His cohorts, once and former,
drank wine and smoked cigars,
in robes, bleary eyed, like Romans,
orgified, just in from debauch.
And inside, the Senate sent up a cheer,
a wail of laughter that busted
along the street, where we warmed our hands
under the haunches of dogs
with hardly any breath left in them.
At the door of the chapel, meanwhile,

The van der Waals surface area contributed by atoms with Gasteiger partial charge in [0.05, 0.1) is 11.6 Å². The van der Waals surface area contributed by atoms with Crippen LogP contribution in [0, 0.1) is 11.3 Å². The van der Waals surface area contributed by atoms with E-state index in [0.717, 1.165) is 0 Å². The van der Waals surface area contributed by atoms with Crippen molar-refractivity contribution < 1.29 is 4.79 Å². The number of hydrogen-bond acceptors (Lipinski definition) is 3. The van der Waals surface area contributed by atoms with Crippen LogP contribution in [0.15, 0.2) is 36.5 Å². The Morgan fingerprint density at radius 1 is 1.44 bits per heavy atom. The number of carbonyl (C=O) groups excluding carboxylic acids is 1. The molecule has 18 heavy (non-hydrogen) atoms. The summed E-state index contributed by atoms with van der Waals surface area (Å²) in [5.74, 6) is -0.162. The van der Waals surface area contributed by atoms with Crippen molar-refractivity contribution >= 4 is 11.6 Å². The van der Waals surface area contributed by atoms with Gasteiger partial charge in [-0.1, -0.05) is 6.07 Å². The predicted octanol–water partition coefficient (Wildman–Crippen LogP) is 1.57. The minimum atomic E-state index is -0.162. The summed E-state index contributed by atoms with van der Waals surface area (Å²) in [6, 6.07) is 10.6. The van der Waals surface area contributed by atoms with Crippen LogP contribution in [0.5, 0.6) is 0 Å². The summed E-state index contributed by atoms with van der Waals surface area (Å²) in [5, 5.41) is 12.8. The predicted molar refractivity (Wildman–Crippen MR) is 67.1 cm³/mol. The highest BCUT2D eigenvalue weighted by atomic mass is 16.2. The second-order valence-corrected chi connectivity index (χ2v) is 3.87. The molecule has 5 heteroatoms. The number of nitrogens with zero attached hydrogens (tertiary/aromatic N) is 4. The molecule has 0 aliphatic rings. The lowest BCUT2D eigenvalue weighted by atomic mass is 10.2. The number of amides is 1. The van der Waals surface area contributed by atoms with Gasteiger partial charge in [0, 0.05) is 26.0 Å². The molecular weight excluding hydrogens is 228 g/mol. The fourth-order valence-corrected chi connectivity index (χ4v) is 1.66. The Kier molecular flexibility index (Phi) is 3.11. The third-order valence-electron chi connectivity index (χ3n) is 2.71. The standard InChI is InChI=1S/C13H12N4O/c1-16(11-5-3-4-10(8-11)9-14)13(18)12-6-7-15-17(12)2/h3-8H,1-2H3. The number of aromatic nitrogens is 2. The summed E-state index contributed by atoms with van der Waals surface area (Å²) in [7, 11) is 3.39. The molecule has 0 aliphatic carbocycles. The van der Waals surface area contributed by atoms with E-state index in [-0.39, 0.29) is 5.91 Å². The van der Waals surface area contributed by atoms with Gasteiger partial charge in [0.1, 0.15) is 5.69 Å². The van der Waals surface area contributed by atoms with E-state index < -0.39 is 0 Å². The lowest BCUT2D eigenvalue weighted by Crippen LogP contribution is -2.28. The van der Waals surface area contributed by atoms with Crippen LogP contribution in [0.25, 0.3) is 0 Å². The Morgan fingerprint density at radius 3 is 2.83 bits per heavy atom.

a whole line of mouths opened
on cue of everlasting life.
At the altar, Caesar wrapped laurels
around the heads of orphans who’d done him favors.
And there was our man, the one who stood for us,
making one last try—after we had given up—
to reinstate the republic, to make us believe
in something other than flesh
and empty prayers and false gods.
Last time we saw him, he was blowing the base
of the fire, sending sparks into Cleopatra’s veils
stars to signal gods the experiment wasn’t over,
the patient’s heart hadn’t stopped—not yet.